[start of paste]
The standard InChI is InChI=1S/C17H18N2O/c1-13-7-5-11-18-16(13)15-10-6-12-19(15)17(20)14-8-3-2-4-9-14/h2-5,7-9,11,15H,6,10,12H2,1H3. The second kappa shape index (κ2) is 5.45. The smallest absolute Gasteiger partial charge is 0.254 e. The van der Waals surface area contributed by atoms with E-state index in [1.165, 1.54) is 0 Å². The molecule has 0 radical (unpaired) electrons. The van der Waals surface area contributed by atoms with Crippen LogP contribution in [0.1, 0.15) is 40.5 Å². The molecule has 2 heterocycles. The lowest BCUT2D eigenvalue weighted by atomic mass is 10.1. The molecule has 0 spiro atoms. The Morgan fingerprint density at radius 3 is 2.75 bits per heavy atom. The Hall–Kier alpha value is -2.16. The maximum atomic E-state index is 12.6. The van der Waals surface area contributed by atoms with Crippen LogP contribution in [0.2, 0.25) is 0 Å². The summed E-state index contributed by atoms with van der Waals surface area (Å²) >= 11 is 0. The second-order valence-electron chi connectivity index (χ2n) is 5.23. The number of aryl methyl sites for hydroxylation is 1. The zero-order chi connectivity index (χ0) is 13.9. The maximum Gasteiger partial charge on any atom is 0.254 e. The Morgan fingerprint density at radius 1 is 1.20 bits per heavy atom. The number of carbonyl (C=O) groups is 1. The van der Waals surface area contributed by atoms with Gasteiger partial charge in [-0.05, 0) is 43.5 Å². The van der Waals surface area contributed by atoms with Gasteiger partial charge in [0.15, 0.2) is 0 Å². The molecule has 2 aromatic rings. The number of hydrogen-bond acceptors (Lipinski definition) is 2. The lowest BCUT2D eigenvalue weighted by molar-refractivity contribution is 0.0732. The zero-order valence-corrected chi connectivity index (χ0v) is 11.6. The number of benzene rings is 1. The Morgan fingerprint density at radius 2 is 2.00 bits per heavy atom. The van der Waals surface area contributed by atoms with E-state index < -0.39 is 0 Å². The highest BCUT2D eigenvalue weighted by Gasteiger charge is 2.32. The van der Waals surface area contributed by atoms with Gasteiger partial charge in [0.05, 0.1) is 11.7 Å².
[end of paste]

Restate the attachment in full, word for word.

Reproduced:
The standard InChI is InChI=1S/C17H18N2O/c1-13-7-5-11-18-16(13)15-10-6-12-19(15)17(20)14-8-3-2-4-9-14/h2-5,7-9,11,15H,6,10,12H2,1H3. The second kappa shape index (κ2) is 5.45. The smallest absolute Gasteiger partial charge is 0.254 e. The van der Waals surface area contributed by atoms with E-state index in [1.165, 1.54) is 0 Å². The molecule has 0 radical (unpaired) electrons. The van der Waals surface area contributed by atoms with Crippen LogP contribution in [0.1, 0.15) is 40.5 Å². The molecule has 2 heterocycles. The lowest BCUT2D eigenvalue weighted by atomic mass is 10.1. The molecule has 0 spiro atoms. The Morgan fingerprint density at radius 3 is 2.75 bits per heavy atom. The Hall–Kier alpha value is -2.16. The maximum atomic E-state index is 12.6. The van der Waals surface area contributed by atoms with Crippen LogP contribution in [0.2, 0.25) is 0 Å². The summed E-state index contributed by atoms with van der Waals surface area (Å²) >= 11 is 0. The second-order valence-electron chi connectivity index (χ2n) is 5.23. The number of aryl methyl sites for hydroxylation is 1. The zero-order chi connectivity index (χ0) is 13.9. The maximum Gasteiger partial charge on any atom is 0.254 e. The Morgan fingerprint density at radius 1 is 1.20 bits per heavy atom. The number of carbonyl (C=O) groups is 1. The van der Waals surface area contributed by atoms with Gasteiger partial charge in [-0.05, 0) is 43.5 Å². The van der Waals surface area contributed by atoms with Gasteiger partial charge in [0.15, 0.2) is 0 Å². The molecule has 2 aromatic rings. The number of hydrogen-bond acceptors (Lipinski definition) is 2. The lowest BCUT2D eigenvalue weighted by molar-refractivity contribution is 0.0732. The zero-order valence-corrected chi connectivity index (χ0v) is 11.6. The number of benzene rings is 1. The Morgan fingerprint density at radius 2 is 2.00 bits per heavy atom. The van der Waals surface area contributed by atoms with E-state index < -0.39 is 0 Å². The highest BCUT2D eigenvalue weighted by Gasteiger charge is 2.32. The van der Waals surface area contributed by atoms with Gasteiger partial charge in [0.05, 0.1) is 11.7 Å².